There is a bit of room for your own personal preference here. Some Karate practitioners enjoy it when their GI top has plenty of length. You’ll see some students with several inches of GI hanging below their belt. This is not entirely unusual, but too long can look a bit strange. You do however want enough material hanging under your belt, so that it does not ride up your body when you’re executing your techniques. A GI that consistently becomes un-tucked (from under your belt) has been fitted improperly and is too short. I would recommend around 4 inches of material hanging below your tied belt but no more than 6 or 7 inches.

Length Of Arms

As with the legs of your GI, you don’t want your fingers getting jammed in your sleeves while punching, etc. Make sure the arms end above your wrists (at the very least). Take a look at some old Japanese Karate videos… you’ll notice the arms are quite short. Functionality is more important than looks – at least that’s what ancient practitioners thought.  I believe they had it right.

Room Under The Arms (armpits)

The sleeves should not be tight under the arms.  There should be plenty of room for you to move around.  You want to avoid Karate uniforms that chafe under the arms.  This is bad.

Room Around Chest, Etc.

Generally speaking, you should have plenty of room inside your GI.  The uniform should not be tight around your body at all.  Your body needs room to execute all the various techniques, etc.  Additionally, you don’t want to be stifled to death while you work out – give yourself some room to breath.

GI Bottom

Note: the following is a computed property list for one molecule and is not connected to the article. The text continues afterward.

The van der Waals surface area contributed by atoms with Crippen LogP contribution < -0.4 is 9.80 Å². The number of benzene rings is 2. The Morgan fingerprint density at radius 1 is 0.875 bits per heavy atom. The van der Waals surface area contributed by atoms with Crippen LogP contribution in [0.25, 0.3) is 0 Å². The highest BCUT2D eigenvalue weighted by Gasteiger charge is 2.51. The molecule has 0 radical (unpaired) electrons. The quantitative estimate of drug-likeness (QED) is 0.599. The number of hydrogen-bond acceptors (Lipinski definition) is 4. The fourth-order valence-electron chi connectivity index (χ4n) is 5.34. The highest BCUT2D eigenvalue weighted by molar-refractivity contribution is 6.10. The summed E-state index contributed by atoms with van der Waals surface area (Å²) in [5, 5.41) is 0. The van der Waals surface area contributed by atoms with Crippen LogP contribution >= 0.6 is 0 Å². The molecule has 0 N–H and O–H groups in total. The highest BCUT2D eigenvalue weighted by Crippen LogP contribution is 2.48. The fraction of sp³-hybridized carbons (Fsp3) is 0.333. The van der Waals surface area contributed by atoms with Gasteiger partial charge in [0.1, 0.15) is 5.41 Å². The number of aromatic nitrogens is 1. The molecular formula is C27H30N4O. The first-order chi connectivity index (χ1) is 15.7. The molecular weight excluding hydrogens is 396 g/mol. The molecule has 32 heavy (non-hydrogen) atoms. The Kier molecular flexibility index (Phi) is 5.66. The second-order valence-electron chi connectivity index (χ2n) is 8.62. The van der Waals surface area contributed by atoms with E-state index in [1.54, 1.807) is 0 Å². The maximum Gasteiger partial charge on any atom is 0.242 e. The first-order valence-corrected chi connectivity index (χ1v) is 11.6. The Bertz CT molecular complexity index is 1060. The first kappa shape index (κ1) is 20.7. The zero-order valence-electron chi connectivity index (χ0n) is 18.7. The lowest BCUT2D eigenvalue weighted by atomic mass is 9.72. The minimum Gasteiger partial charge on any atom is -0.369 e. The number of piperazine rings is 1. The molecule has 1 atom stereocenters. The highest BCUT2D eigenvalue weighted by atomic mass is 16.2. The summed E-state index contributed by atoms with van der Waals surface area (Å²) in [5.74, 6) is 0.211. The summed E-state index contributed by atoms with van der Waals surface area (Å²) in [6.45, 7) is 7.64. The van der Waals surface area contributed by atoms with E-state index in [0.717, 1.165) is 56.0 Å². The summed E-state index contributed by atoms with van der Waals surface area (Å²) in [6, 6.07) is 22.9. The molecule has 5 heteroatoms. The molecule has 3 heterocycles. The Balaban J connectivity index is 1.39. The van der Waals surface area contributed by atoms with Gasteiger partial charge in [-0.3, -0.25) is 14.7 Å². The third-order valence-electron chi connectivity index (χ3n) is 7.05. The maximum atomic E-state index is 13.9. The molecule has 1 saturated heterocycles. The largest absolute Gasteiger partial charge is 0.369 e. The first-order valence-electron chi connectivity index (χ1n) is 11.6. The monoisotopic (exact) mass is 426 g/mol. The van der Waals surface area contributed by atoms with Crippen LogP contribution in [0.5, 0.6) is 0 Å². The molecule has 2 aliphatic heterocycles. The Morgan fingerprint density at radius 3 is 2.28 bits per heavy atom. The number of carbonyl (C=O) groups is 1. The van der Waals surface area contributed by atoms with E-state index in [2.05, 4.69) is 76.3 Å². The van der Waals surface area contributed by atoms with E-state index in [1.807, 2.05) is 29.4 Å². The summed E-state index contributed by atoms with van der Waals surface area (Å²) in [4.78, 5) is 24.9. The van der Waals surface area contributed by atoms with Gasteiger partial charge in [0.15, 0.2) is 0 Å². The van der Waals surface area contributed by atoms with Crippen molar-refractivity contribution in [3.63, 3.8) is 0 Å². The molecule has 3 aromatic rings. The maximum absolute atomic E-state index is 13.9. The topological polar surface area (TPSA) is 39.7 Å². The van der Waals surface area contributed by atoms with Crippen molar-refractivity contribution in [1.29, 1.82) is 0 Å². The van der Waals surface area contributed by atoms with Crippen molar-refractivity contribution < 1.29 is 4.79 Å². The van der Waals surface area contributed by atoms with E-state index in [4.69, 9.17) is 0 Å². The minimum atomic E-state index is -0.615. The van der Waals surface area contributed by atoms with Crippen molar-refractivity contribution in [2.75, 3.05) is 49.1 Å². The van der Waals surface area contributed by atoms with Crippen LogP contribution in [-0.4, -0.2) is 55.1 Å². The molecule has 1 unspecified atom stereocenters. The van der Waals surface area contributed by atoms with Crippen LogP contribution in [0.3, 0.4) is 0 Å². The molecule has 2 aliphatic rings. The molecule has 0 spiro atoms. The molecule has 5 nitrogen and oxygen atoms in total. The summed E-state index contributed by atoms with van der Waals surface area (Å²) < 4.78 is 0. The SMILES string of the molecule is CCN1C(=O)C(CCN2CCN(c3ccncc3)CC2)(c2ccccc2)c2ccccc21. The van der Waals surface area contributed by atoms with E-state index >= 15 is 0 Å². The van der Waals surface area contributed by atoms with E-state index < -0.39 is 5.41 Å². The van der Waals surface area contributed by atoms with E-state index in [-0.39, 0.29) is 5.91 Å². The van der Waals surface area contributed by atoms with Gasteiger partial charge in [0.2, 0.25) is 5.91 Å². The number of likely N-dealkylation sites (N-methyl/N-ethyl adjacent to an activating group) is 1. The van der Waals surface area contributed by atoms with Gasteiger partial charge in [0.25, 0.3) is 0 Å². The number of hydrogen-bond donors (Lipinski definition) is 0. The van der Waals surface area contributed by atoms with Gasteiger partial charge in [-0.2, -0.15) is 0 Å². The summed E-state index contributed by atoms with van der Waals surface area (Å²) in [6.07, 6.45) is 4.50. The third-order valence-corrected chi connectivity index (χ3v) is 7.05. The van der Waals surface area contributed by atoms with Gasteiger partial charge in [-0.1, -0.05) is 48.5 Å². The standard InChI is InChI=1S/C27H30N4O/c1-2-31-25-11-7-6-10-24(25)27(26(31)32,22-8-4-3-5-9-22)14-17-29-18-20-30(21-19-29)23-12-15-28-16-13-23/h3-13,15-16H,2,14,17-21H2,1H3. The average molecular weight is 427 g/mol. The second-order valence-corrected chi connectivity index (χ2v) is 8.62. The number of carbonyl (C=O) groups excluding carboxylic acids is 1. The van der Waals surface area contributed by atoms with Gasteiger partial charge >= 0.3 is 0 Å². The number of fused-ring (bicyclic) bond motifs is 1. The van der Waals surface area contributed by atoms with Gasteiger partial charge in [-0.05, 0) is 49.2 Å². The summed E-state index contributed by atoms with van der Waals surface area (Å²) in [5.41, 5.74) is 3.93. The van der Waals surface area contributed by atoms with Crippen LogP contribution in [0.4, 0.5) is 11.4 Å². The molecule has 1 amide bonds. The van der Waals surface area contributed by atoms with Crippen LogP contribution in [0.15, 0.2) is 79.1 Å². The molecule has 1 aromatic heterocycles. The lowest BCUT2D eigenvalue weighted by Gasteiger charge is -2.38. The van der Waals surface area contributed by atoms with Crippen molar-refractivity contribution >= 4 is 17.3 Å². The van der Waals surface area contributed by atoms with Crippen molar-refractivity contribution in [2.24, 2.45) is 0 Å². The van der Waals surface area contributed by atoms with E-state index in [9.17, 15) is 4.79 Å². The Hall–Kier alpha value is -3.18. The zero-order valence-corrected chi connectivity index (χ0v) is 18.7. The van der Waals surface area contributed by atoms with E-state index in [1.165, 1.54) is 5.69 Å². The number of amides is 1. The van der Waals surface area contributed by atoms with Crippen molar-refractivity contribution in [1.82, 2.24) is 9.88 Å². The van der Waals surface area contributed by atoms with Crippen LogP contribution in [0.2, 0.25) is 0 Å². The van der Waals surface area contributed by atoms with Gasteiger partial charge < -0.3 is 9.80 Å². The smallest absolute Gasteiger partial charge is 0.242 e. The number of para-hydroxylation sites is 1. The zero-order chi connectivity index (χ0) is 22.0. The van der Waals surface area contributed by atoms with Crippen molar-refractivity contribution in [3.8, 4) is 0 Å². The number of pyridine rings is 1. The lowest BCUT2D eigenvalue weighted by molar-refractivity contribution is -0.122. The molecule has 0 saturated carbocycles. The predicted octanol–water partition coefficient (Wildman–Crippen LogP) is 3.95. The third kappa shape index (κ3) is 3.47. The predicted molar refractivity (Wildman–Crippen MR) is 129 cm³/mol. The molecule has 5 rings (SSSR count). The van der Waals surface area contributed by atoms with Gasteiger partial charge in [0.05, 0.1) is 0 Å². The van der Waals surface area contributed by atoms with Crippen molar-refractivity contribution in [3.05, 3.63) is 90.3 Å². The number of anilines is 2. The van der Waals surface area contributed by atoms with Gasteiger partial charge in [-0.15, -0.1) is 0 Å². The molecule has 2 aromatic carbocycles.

Efficient and effective use of your legs cannot be understated while practicing Karate.  Long stances, quick movements, kicks, sparring – the list goes on.  You need to make sure that your GI bottoms are up to the task.  When you’re fitting for a proper GI, keep the following information in mind.

Waist – Draw String vs. Elastic

When choosing your GI, you will notice that most uniforms come with either an elastic waist or a more traditional drawstring.  The advantage of elastic may be noticeable for children.  They seem to have more problems keeping a traditional drawstring pant from falling down.  But for adults, the traditional drawstring is the way to go – you wont get as sweaty around the waistband.  Avoid zippers and buttons.  They can have sharp edges and can scratch/cut either you or your sparring partner.

Legs – Width Of Thighs

One of the most annoying things that can happen with a GI is when you kick, and the material stretches tightly over your thigh.  This restricts movement and is really just uncomfortable.  The GI should be cut wide in the legs, giving you lots of space to move around.  Avoid uniforms that have narrow legs.

Legs – Length of Leg

You want to avoid getting a GI with legs that touch the floor.  In fact, 4 or 4 inches shorter than your legs is ideal.  You don’t want your heal and/or toes getting caught up in your GI.  It’s awkward and can even be painful – if for example, you twist a toe during a kick.

Groin – Lots of Room

This is pretty self-explanatory.  You don’t want a GI that hugs your groin area.  It will restrict your movement.  Make sure your GI leaves space in the groin for free movement of your legs.

Other Things To Consider 

If you’ve chosen a cotton GI, you should pay considerable attention to the softness of the cotton itself.  You have two choices: Brushed or Non-Brushed.

Higher quality GI are usually manufactured from brushed cotton – Also known as flannel.  So what’s the deal with brushed cotton?  Well, it’s super soft (read non-irritable). You can literally feel the difference.  Uniforms made from non-brushed material can feel a bit like canvas.  Since you’ll be working hard wearing your GI, a brushed product is the way to go.

 Caring For Your GI

When To Wash

Immediately after training in it.  You want to wash it while it’s still sweaty.  If it’s wet, the sweat (and thus sweat stains) will not have had time to set.  If you wait until it’s dry, you risk staining it.  And wash it all by its lonesome.  Don’t combine with whites or colours.

Washing In Cold Water